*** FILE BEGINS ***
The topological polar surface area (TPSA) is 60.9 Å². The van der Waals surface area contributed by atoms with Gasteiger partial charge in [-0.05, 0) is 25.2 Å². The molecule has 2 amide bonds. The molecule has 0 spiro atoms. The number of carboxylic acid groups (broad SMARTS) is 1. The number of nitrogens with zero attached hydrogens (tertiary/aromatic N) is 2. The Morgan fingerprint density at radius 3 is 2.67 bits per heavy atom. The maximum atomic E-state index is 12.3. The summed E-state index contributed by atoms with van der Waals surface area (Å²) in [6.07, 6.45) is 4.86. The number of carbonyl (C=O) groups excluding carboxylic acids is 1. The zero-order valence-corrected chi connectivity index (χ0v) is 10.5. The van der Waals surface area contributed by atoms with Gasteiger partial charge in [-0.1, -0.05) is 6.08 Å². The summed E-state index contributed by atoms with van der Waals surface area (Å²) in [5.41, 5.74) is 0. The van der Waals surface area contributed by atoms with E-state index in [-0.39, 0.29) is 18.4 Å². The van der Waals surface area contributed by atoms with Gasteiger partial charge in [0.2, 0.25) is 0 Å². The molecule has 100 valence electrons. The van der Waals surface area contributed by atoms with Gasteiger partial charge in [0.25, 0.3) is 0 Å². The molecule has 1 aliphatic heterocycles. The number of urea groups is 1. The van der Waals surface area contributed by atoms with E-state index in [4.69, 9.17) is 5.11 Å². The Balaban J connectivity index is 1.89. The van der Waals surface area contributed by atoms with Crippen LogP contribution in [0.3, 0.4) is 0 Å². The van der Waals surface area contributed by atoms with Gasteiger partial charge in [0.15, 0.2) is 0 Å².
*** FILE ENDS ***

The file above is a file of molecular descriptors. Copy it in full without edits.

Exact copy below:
The topological polar surface area (TPSA) is 60.9 Å². The van der Waals surface area contributed by atoms with Gasteiger partial charge in [-0.05, 0) is 25.2 Å². The molecule has 2 amide bonds. The molecule has 0 spiro atoms. The number of carboxylic acid groups (broad SMARTS) is 1. The number of nitrogens with zero attached hydrogens (tertiary/aromatic N) is 2. The Morgan fingerprint density at radius 3 is 2.67 bits per heavy atom. The maximum atomic E-state index is 12.3. The summed E-state index contributed by atoms with van der Waals surface area (Å²) in [6.07, 6.45) is 4.86. The number of carbonyl (C=O) groups excluding carboxylic acids is 1. The zero-order valence-corrected chi connectivity index (χ0v) is 10.5. The van der Waals surface area contributed by atoms with Gasteiger partial charge in [-0.1, -0.05) is 6.08 Å². The summed E-state index contributed by atoms with van der Waals surface area (Å²) in [5.41, 5.74) is 0. The van der Waals surface area contributed by atoms with E-state index in [-0.39, 0.29) is 18.4 Å². The van der Waals surface area contributed by atoms with Gasteiger partial charge in [0.2, 0.25) is 0 Å². The molecule has 100 valence electrons. The van der Waals surface area contributed by atoms with Gasteiger partial charge in [0.25, 0.3) is 0 Å². The molecule has 1 aliphatic heterocycles. The number of urea groups is 1. The van der Waals surface area contributed by atoms with E-state index in [4.69, 9.17) is 5.11 Å². The Balaban J connectivity index is 1.89. The van der Waals surface area contributed by atoms with Crippen LogP contribution in [0.3, 0.4) is 0 Å². The van der Waals surface area contributed by atoms with Gasteiger partial charge in [0.15, 0.2) is 0 Å².